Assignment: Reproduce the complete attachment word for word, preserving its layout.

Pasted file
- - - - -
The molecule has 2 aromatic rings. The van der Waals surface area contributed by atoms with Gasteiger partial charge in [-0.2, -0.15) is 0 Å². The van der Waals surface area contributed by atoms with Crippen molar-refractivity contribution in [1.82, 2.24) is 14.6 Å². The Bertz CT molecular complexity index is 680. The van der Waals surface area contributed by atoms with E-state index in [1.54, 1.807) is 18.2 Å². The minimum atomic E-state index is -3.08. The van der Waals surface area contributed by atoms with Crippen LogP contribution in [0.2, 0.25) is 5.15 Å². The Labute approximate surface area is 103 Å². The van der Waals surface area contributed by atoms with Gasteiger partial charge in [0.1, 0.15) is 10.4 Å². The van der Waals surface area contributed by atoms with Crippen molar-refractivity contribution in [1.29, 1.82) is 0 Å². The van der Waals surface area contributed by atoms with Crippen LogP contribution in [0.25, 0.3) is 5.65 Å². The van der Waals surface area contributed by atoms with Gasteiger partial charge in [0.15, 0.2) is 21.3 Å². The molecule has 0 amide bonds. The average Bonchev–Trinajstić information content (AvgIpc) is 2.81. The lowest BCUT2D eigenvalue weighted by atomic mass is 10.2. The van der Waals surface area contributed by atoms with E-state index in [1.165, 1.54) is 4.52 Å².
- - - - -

The molecule has 2 aromatic rings. The van der Waals surface area contributed by atoms with Gasteiger partial charge in [-0.2, -0.15) is 0 Å². The van der Waals surface area contributed by atoms with Crippen molar-refractivity contribution in [1.82, 2.24) is 14.6 Å². The Bertz CT molecular complexity index is 680. The van der Waals surface area contributed by atoms with E-state index in [1.54, 1.807) is 18.2 Å². The minimum atomic E-state index is -3.08. The van der Waals surface area contributed by atoms with Crippen LogP contribution in [0.2, 0.25) is 5.15 Å². The Labute approximate surface area is 103 Å². The van der Waals surface area contributed by atoms with Gasteiger partial charge in [0.1, 0.15) is 10.4 Å². The van der Waals surface area contributed by atoms with Crippen molar-refractivity contribution in [1.29, 1.82) is 0 Å². The van der Waals surface area contributed by atoms with Crippen LogP contribution in [0.25, 0.3) is 5.65 Å². The van der Waals surface area contributed by atoms with Gasteiger partial charge in [0.15, 0.2) is 21.3 Å². The molecule has 0 amide bonds. The average Bonchev–Trinajstić information content (AvgIpc) is 2.81. The lowest BCUT2D eigenvalue weighted by atomic mass is 10.2. The van der Waals surface area contributed by atoms with E-state index in [1.165, 1.54) is 4.52 Å².